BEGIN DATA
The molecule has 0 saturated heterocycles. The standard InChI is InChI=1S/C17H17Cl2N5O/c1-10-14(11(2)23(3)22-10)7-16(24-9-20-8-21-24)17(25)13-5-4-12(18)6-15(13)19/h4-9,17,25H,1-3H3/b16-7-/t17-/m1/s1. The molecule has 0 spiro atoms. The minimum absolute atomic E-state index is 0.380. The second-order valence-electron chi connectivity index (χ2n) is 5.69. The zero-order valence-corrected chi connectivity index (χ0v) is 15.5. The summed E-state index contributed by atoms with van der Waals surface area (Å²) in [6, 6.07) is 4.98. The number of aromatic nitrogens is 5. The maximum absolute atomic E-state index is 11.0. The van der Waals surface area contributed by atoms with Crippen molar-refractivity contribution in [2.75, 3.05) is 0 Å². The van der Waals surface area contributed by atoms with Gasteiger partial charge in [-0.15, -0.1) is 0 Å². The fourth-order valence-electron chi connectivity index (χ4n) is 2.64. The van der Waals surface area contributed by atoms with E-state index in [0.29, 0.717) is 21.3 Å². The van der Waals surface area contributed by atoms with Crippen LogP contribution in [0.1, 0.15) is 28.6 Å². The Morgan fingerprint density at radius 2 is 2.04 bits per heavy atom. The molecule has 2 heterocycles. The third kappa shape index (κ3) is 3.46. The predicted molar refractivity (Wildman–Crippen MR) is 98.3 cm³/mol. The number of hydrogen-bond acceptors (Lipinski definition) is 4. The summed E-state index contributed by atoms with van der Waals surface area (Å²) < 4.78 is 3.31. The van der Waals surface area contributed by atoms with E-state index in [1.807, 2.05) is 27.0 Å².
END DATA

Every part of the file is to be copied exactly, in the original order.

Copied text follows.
The molecule has 0 saturated heterocycles. The standard InChI is InChI=1S/C17H17Cl2N5O/c1-10-14(11(2)23(3)22-10)7-16(24-9-20-8-21-24)17(25)13-5-4-12(18)6-15(13)19/h4-9,17,25H,1-3H3/b16-7-/t17-/m1/s1. The molecule has 0 spiro atoms. The minimum absolute atomic E-state index is 0.380. The second-order valence-electron chi connectivity index (χ2n) is 5.69. The zero-order valence-corrected chi connectivity index (χ0v) is 15.5. The summed E-state index contributed by atoms with van der Waals surface area (Å²) in [6, 6.07) is 4.98. The number of aromatic nitrogens is 5. The maximum absolute atomic E-state index is 11.0. The van der Waals surface area contributed by atoms with Crippen molar-refractivity contribution in [2.75, 3.05) is 0 Å². The van der Waals surface area contributed by atoms with Gasteiger partial charge in [-0.15, -0.1) is 0 Å². The fourth-order valence-electron chi connectivity index (χ4n) is 2.64. The van der Waals surface area contributed by atoms with E-state index in [0.29, 0.717) is 21.3 Å². The van der Waals surface area contributed by atoms with Crippen LogP contribution in [0.1, 0.15) is 28.6 Å². The Morgan fingerprint density at radius 2 is 2.04 bits per heavy atom. The molecule has 2 heterocycles. The third kappa shape index (κ3) is 3.46. The predicted molar refractivity (Wildman–Crippen MR) is 98.3 cm³/mol. The number of hydrogen-bond acceptors (Lipinski definition) is 4. The summed E-state index contributed by atoms with van der Waals surface area (Å²) < 4.78 is 3.31. The van der Waals surface area contributed by atoms with E-state index in [1.807, 2.05) is 27.0 Å².